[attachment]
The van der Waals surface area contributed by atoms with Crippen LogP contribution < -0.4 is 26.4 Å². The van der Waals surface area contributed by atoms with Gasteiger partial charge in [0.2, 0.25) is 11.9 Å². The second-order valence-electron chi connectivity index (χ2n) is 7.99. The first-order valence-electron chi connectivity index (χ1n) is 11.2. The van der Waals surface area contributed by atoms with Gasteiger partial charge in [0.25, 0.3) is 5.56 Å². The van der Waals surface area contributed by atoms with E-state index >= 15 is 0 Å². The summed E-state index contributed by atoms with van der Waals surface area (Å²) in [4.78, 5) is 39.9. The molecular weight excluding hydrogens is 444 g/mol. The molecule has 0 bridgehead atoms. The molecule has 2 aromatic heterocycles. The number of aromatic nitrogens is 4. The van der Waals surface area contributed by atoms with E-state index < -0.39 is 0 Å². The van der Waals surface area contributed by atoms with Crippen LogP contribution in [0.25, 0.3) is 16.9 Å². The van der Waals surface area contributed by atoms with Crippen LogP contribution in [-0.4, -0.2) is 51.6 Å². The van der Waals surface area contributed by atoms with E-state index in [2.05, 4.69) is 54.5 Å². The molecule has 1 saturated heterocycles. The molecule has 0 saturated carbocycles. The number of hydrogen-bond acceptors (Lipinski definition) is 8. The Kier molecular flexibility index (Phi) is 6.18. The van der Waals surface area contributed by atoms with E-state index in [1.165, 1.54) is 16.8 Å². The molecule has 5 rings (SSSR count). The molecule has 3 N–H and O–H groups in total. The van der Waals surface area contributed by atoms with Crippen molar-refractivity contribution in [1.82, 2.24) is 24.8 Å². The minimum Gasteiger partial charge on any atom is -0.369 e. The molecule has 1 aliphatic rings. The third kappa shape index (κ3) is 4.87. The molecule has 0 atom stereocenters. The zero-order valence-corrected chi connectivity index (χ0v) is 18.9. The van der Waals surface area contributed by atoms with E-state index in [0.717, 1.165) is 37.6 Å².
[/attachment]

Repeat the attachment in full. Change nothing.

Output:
The van der Waals surface area contributed by atoms with Crippen LogP contribution < -0.4 is 26.4 Å². The van der Waals surface area contributed by atoms with Gasteiger partial charge in [0.2, 0.25) is 11.9 Å². The second-order valence-electron chi connectivity index (χ2n) is 7.99. The first-order valence-electron chi connectivity index (χ1n) is 11.2. The van der Waals surface area contributed by atoms with Gasteiger partial charge in [0.25, 0.3) is 5.56 Å². The van der Waals surface area contributed by atoms with E-state index >= 15 is 0 Å². The summed E-state index contributed by atoms with van der Waals surface area (Å²) in [4.78, 5) is 39.9. The molecular weight excluding hydrogens is 444 g/mol. The molecule has 0 bridgehead atoms. The molecule has 2 aromatic heterocycles. The number of aromatic nitrogens is 4. The van der Waals surface area contributed by atoms with E-state index < -0.39 is 0 Å². The van der Waals surface area contributed by atoms with Crippen LogP contribution in [0.25, 0.3) is 16.9 Å². The van der Waals surface area contributed by atoms with Crippen LogP contribution in [-0.4, -0.2) is 51.6 Å². The van der Waals surface area contributed by atoms with E-state index in [2.05, 4.69) is 54.5 Å². The molecule has 1 saturated heterocycles. The molecule has 0 saturated carbocycles. The number of hydrogen-bond acceptors (Lipinski definition) is 8. The Kier molecular flexibility index (Phi) is 6.18. The van der Waals surface area contributed by atoms with E-state index in [1.165, 1.54) is 16.8 Å². The molecule has 5 rings (SSSR count). The molecule has 3 N–H and O–H groups in total. The van der Waals surface area contributed by atoms with Crippen molar-refractivity contribution in [1.82, 2.24) is 24.8 Å². The minimum Gasteiger partial charge on any atom is -0.369 e. The molecule has 1 aliphatic rings. The third kappa shape index (κ3) is 4.87. The molecule has 0 atom stereocenters. The zero-order valence-corrected chi connectivity index (χ0v) is 18.9. The van der Waals surface area contributed by atoms with E-state index in [0.717, 1.165) is 37.6 Å².